On the Early Permian shape of Pangea from paleomagnetism at its core


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Output type: Journal article

UM6P affiliated Publication?: Yes

Author list: Domeier M., Font E., Youbi N., Davies J., Nemkin S., Van der Voo R., Perrot M., Benabbou M., Boumehdi M.A., Torsvik T.H.

Publisher: Elsevier

Publication year: 2021

Journal: Gondwana Research (1342-937X)

Volume number: 90

Start page: 171

End page: 198

Number of pages: 28

ISSN: 1342-937X

URL: https://www.scopus.com/inward/record.uri?eid=2-s2.0-85097539451&doi=10.1016%2fj.gr.2020.11.005&partnerID=40&md5=910a5fcaa7180a112f03459e73837db1

Languages: English (EN-GB)


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Abstract

Although central to an understanding of Earth's paleogeography and the myriad processes that it affects, the geometry of Pangea during the early phase of its lifetime has remained a topic of contention since the plate tectonic revolution. Despite decades of analysis and discussion, the crux of this debate still largely hinges on sparse, legacy paleomagnetic data derived from early Permian rocks of the Moroccan Meseta. In this work, we present the results of a study designed to revisit, update and expand on those key data, with the provision of new geochronologic and paleomagnetic results from six Permo-Carboniferous basins in central Morocco. New U-Pb zircon ages from volcanic rocks substantiate and refine existing geochronological data and reveal that volcanism among the studied basins spanned approximately 30 Ma, from at least 305 to 277 Ma, but was possibly punctuated by a more intense pulse in the mid-early Permian (~285 Ma). These new U-Pb data furthermore suggest that the age estimates previously assigned to the key poles from the Moroccan Meseta are probably too young, by some ~10 Ma. New paleomagnetic results from six basins yielded a common, well-defined remanent magnetization from 20 sites that is demonstrated to be pre-middle Permian in age. However, it remains unclear whether this magnetization (which is directionally similar to the previous paleomagnetic data from the same basins) is a primary magnetization acquired at ~285 Ma, or a syn-folding remagnetization that was acquired shortly thereafter, at ~275 Ma. In adopting both interpretations as alternative hypotheses, we examine the corresponding paleogeographic implications of both. Through exhaustive comparisons with reference apparent polar wander paths and the direct reconstruction of Gondwana using these new paleomagnetic results, we demonstrate that in either case (i.e. whether the remanent magnetization is primary or was acquired soon after during folding) the data is compatible with a Pangea A geometry during the early Permian. We close with a topical discussion of some persisting arguments used to defend Pangea B and why we consider them to be flawed. © 2020 The Authors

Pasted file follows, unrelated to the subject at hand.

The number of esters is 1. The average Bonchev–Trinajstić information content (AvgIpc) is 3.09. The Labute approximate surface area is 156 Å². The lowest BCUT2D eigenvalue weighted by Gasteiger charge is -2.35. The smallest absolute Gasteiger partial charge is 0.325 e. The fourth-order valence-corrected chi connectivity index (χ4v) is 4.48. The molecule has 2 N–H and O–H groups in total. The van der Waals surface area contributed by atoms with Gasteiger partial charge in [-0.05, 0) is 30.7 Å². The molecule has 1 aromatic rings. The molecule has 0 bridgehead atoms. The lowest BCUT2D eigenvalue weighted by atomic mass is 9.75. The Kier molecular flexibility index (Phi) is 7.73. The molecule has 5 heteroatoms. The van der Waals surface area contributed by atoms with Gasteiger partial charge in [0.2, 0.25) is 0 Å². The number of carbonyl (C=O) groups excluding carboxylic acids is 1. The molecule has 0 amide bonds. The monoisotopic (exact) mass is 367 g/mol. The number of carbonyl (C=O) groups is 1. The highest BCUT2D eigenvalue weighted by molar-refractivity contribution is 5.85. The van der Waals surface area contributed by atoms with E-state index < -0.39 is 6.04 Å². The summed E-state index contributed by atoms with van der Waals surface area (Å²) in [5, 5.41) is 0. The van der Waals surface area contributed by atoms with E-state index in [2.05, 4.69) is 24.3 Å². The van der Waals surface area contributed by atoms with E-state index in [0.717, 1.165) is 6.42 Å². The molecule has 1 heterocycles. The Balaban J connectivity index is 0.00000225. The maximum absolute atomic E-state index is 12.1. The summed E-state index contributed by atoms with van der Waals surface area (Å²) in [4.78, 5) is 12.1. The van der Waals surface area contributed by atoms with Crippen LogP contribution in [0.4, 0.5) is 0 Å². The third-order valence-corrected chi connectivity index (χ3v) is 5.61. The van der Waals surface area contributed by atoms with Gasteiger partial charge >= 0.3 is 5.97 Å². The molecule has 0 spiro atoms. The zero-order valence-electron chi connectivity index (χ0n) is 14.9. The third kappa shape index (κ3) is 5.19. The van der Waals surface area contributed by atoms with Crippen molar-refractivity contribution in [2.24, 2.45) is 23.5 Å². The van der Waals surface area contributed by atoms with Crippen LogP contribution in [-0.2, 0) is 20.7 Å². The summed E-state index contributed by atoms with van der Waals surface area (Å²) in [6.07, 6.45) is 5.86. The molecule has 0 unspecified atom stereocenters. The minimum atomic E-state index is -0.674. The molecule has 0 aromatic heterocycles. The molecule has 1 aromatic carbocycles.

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Last updated on 2021-19-07 at 23:17